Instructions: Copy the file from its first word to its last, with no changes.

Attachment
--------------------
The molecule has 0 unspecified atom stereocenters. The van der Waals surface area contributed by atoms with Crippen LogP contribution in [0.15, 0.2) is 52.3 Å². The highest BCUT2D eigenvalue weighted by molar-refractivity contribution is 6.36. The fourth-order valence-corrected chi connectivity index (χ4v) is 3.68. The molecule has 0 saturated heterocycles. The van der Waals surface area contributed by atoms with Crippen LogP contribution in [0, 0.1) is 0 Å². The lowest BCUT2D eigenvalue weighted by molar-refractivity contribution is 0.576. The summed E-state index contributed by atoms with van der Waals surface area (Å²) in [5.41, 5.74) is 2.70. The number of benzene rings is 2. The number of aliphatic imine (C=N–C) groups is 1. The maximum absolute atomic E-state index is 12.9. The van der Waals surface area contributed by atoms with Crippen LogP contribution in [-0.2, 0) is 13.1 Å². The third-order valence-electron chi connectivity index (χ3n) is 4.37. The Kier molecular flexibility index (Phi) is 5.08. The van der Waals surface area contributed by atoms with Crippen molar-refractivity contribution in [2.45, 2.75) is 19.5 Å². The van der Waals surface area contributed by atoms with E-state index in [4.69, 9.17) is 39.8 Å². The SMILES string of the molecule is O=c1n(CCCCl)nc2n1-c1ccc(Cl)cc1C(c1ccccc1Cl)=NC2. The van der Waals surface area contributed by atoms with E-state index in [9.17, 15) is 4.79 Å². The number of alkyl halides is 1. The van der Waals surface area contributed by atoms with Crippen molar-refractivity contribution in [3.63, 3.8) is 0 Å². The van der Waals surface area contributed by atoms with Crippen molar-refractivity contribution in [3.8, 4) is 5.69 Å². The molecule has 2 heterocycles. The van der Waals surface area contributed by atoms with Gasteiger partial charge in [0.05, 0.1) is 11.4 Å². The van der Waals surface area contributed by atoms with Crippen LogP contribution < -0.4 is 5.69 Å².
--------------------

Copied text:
The molecule has 0 unspecified atom stereocenters. The van der Waals surface area contributed by atoms with Crippen LogP contribution in [0.15, 0.2) is 52.3 Å². The highest BCUT2D eigenvalue weighted by molar-refractivity contribution is 6.36. The fourth-order valence-corrected chi connectivity index (χ4v) is 3.68. The molecule has 0 saturated heterocycles. The van der Waals surface area contributed by atoms with Crippen LogP contribution in [0, 0.1) is 0 Å². The lowest BCUT2D eigenvalue weighted by molar-refractivity contribution is 0.576. The summed E-state index contributed by atoms with van der Waals surface area (Å²) in [5.41, 5.74) is 2.70. The number of benzene rings is 2. The number of aliphatic imine (C=N–C) groups is 1. The maximum absolute atomic E-state index is 12.9. The van der Waals surface area contributed by atoms with Crippen LogP contribution in [-0.2, 0) is 13.1 Å². The third-order valence-electron chi connectivity index (χ3n) is 4.37. The Kier molecular flexibility index (Phi) is 5.08. The van der Waals surface area contributed by atoms with Crippen molar-refractivity contribution in [2.45, 2.75) is 19.5 Å². The van der Waals surface area contributed by atoms with E-state index in [4.69, 9.17) is 39.8 Å². The SMILES string of the molecule is O=c1n(CCCCl)nc2n1-c1ccc(Cl)cc1C(c1ccccc1Cl)=NC2. The van der Waals surface area contributed by atoms with E-state index in [9.17, 15) is 4.79 Å². The number of alkyl halides is 1. The van der Waals surface area contributed by atoms with Crippen molar-refractivity contribution in [3.63, 3.8) is 0 Å². The van der Waals surface area contributed by atoms with Crippen molar-refractivity contribution in [3.8, 4) is 5.69 Å². The molecule has 2 heterocycles. The van der Waals surface area contributed by atoms with Gasteiger partial charge in [0.05, 0.1) is 11.4 Å². The van der Waals surface area contributed by atoms with Crippen LogP contribution < -0.4 is 5.69 Å².